Cast Iron Cookware Will Always Reign
You may not realize it, but cast iron cookware has been around for more than two thousand years. The material is most prized for its heat retention, durability and natural non-stick surface for cooking all types of foods. It also cooks everything you put in it evenly for the best possible outcome on any dish.
The History of the Cast Iron Company Griswold
Griswold was one of the county’s most popular cast iron manufacturers in the mid-1800s, known as the Griswold Manufacturing Company. Today, Griswold cookware is a beloved collector’s item, known for one of the best quality cast iron pieces you can possibly buy.
Griswold Cast Iron: The Beginning
The company was founded in 1865 under the name of Seldon-Griswold Manufacturing Company. Matthew Griswold with his cousins Samuel and J.C. Seldon started the company in Erie, Pennsylvania at a location near the Erie Canal. In the beginning, Griswold made light hardware, such s stove dampers, butt hinges and other stove accessories. The most collectible items during this time were the waffle irons, mailbox flaps and spittoons with the company logo of “Seldon-Griswold.”
The Growth of Griswold Cast Iron
Cast iron cookware was produced beginning in the 1870s. These are the most noted pieces of the finest cast iron and the most collectible today. In this time, you could identify your cookware by the company logo: “Erie” stamped into the bottom, the underside of the pan. These pieces are thinner and lighter than the predecessors.
Matthew Griswold bought out his cousins in 1884, but the name did not change to Griswold Manufacturing Company until 1887. Matthew then passed his ownership onto his son Matthew Griswold, Jr. in 1905. Matthew Jr. presided over the company until 1914, when he turned the ownership over to his brother, Marvin. When Marvin was the leader in place, the company saw a huge and rapid growth spurt as they sold their products worldwide and gained a reputation for quality produced cast iron cookware.
The End of an Era
By the 1940’s, the Griswold Manufacturing Company hit very hard times. Their products had diminished quality and new manufacturers came on the scene to compete with their market share with more modern materials, such as aluminum. In 1946, the Griswold family sold their beloved company to an investment group, who in turn sold it to the Wagner Manufacturing Company. In 1957, the original plant in Erie was closed.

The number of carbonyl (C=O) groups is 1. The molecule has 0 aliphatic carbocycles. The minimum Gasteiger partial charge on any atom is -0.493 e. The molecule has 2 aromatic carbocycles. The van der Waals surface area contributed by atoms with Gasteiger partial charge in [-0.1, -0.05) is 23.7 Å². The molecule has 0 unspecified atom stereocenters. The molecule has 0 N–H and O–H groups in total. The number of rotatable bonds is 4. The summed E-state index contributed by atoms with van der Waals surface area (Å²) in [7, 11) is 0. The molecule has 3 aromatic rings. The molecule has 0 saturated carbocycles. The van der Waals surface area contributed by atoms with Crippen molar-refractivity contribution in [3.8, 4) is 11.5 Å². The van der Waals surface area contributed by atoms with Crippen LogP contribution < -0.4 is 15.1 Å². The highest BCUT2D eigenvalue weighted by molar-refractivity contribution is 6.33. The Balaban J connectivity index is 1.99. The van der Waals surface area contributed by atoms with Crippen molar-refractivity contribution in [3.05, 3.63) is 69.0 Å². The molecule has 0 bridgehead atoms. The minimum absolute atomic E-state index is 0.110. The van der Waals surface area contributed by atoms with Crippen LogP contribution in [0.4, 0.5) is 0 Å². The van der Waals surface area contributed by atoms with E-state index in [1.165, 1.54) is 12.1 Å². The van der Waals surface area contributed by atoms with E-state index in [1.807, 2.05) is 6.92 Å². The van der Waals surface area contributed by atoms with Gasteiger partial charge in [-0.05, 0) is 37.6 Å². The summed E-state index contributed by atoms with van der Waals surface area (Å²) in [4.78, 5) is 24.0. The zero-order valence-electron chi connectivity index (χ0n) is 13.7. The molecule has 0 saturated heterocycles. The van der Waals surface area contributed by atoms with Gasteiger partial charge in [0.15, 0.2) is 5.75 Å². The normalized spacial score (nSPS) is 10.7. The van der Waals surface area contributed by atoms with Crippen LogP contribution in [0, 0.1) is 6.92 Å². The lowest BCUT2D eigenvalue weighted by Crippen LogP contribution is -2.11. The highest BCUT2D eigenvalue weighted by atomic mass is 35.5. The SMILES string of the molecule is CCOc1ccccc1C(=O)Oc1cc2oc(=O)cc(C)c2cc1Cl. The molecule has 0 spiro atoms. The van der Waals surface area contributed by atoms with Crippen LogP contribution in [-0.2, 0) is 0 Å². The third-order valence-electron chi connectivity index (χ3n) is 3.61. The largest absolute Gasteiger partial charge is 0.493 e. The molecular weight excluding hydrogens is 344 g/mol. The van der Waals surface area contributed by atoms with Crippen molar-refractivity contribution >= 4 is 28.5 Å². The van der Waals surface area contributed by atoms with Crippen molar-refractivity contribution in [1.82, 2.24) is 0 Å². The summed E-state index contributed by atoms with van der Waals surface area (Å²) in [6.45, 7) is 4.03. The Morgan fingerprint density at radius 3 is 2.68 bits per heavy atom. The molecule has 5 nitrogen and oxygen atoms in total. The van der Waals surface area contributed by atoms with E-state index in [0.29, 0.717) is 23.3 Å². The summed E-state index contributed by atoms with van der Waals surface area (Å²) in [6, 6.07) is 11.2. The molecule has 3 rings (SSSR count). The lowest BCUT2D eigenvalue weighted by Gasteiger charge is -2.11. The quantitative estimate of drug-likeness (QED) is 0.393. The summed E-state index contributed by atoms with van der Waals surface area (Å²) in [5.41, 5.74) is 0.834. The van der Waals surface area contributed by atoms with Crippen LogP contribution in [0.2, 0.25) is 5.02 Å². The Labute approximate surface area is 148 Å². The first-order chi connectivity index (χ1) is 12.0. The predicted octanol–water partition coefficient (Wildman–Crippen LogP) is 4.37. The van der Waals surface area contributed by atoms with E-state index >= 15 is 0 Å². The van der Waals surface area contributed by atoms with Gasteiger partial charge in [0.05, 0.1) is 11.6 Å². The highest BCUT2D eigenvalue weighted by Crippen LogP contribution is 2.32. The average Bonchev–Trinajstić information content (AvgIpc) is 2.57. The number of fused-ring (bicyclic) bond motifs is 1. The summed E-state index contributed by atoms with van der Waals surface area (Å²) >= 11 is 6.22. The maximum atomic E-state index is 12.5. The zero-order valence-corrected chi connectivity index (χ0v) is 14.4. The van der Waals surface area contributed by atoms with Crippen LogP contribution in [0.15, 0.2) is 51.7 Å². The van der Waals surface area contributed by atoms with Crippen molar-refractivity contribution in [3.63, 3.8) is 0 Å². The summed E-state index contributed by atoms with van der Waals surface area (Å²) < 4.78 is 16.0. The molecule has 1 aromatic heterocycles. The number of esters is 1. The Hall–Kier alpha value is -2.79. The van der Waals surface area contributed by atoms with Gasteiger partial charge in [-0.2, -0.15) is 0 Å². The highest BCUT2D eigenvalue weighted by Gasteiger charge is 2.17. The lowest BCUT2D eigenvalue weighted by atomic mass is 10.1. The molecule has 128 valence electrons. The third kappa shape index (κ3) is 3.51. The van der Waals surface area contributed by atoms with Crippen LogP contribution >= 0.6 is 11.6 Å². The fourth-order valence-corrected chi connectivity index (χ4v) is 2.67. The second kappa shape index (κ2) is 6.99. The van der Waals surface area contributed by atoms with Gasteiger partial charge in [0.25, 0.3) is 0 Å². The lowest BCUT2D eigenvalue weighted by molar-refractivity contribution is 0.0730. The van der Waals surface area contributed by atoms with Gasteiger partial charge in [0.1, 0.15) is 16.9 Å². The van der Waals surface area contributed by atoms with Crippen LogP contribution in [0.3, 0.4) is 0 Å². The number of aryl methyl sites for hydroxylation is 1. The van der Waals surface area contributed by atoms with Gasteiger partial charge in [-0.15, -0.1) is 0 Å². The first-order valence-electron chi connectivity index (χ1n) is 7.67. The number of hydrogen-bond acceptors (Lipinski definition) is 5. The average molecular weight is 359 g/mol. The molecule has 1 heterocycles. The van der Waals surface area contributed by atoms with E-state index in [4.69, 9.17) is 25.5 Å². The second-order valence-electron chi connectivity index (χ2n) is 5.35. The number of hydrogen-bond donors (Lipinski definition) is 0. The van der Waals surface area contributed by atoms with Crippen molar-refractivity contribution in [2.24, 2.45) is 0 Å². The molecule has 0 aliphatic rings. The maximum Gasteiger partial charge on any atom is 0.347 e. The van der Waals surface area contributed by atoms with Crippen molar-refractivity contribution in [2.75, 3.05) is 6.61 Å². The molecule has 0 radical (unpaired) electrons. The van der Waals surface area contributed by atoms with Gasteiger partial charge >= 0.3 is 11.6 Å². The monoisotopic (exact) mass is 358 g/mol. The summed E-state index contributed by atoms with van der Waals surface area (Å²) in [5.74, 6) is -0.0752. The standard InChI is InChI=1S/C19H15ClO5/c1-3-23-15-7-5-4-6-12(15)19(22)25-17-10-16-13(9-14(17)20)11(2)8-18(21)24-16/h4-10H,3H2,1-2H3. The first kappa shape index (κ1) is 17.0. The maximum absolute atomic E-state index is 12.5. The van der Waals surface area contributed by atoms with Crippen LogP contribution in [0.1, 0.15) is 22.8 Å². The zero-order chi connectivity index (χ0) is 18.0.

Griswold Logos and Collector’s Items
Today, Griswold cookware is highly collectible and expensive according to the logo and when it was manufactured. The earliest pieces bearing the word “Erie” on the cookware’s bottom underside dated between 1865 and 1909 and are the most sought after by collectors.
Between 1874 and 1905, some different models of pans were made with a spider and web logo stamped into the bottom of the pan with “Erie” stamped above the spider and written in raised lettering on top of the spider. Most of the time you won’t see the word “Erie” on these pieces because of high heat usage and the lettering being raised, so it is most likely damaged or worn off completely. The number of these pans were limited in production, so even if you can’t see “Erie” on it, it’s still quite valuable.
Between 1884 and 1909, Griswold manufactured skillets with a diamond shaped logo with the word “Erie” inside the diamond. These are less collectible than the spider and web logo, but are still great pieces of cast iron to own.
The most famous symbol of Griswold Manufacturing Company is the cross symbol. It includes a plus sign within a circle with the word “Griswold” written inside it. They made cookware with different sizes of this same logo and the larger the emblem the more collectible they are.
The oldest cross emblem pieces say “GRISWOLD” in italics with the word “ERIE” below it in block style letters. Later, the company has “ERIE, Pa. ,U.S.A.” beneath the emblem and the most recent cookware simply said “GRISWOLD” in block style letters in the 1920’s to the 1940’s.
For Collectors or For Your Kitchen Collection
Griswold cast iron cookware can make an excellent addition to a collection or to use in your kitchen. This company produced top-notch cast iron pots and pans for almost a century and they earned global recognition too. The pieces that live on are a testament to the highest quality and durability of the Griswold name. All of this cookware has a lighter and more manageable weight with a much smoother finish than modern cast iron, which is mass-produced. These qualities make it very desirable for any home. You can preserve a part of history or use it in your everyday cooking. Griswold cast iron cookware will forever be a part of American history.
Why is Griswold so Popular Among Collectors?
One of the main reasons that collectors find Griswold products so popular is because the items are quite easy to date by their changing logos throughout the production years.
Whether you are purchasing Griswold cast iron for use or for your collection, be aware that the experts warn against purchasing any pans that were produced in the 1950’s. This is when Wagner Cast Iron bought out the facility and name, the pans were no longer made in Erie and the quality was greatly reduced.
Whether you choose to display your Griswold cookware or cook with them you can rest assured that this distinct brand of cookware can be put back to work. You may need to clean your piece up a bit and re-season it, but you will have a great tool that’s easy and reliable to cook with on your stove or over a campfire.